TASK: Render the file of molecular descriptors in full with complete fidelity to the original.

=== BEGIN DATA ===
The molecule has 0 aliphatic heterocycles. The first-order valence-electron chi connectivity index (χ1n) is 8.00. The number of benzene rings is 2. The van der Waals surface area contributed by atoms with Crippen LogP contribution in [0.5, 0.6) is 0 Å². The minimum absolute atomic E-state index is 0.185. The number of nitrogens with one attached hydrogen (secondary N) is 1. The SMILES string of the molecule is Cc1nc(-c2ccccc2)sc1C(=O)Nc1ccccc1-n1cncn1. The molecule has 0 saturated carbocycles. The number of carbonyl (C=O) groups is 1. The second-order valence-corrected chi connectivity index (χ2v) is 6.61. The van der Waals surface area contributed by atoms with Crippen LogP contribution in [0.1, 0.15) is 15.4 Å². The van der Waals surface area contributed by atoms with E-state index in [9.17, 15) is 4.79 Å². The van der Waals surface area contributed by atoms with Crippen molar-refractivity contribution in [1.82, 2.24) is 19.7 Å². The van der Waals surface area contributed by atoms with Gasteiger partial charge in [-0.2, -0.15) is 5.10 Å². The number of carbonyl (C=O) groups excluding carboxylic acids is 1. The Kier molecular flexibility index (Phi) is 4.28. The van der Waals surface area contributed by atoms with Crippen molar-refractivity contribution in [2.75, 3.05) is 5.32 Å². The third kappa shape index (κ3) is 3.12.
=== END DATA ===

The molecule has 0 aliphatic heterocycles. The first-order valence-electron chi connectivity index (χ1n) is 8.00. The number of benzene rings is 2. The van der Waals surface area contributed by atoms with Crippen LogP contribution in [0.5, 0.6) is 0 Å². The minimum absolute atomic E-state index is 0.185. The number of nitrogens with one attached hydrogen (secondary N) is 1. The SMILES string of the molecule is Cc1nc(-c2ccccc2)sc1C(=O)Nc1ccccc1-n1cncn1. The molecule has 0 saturated carbocycles. The number of carbonyl (C=O) groups is 1. The second-order valence-corrected chi connectivity index (χ2v) is 6.61. The van der Waals surface area contributed by atoms with Crippen LogP contribution in [0.1, 0.15) is 15.4 Å². The van der Waals surface area contributed by atoms with E-state index in [9.17, 15) is 4.79 Å². The van der Waals surface area contributed by atoms with Crippen molar-refractivity contribution in [1.82, 2.24) is 19.7 Å². The van der Waals surface area contributed by atoms with Gasteiger partial charge in [-0.2, -0.15) is 5.10 Å². The number of carbonyl (C=O) groups excluding carboxylic acids is 1. The Kier molecular flexibility index (Phi) is 4.28. The van der Waals surface area contributed by atoms with Crippen molar-refractivity contribution in [2.75, 3.05) is 5.32 Å². The third kappa shape index (κ3) is 3.12.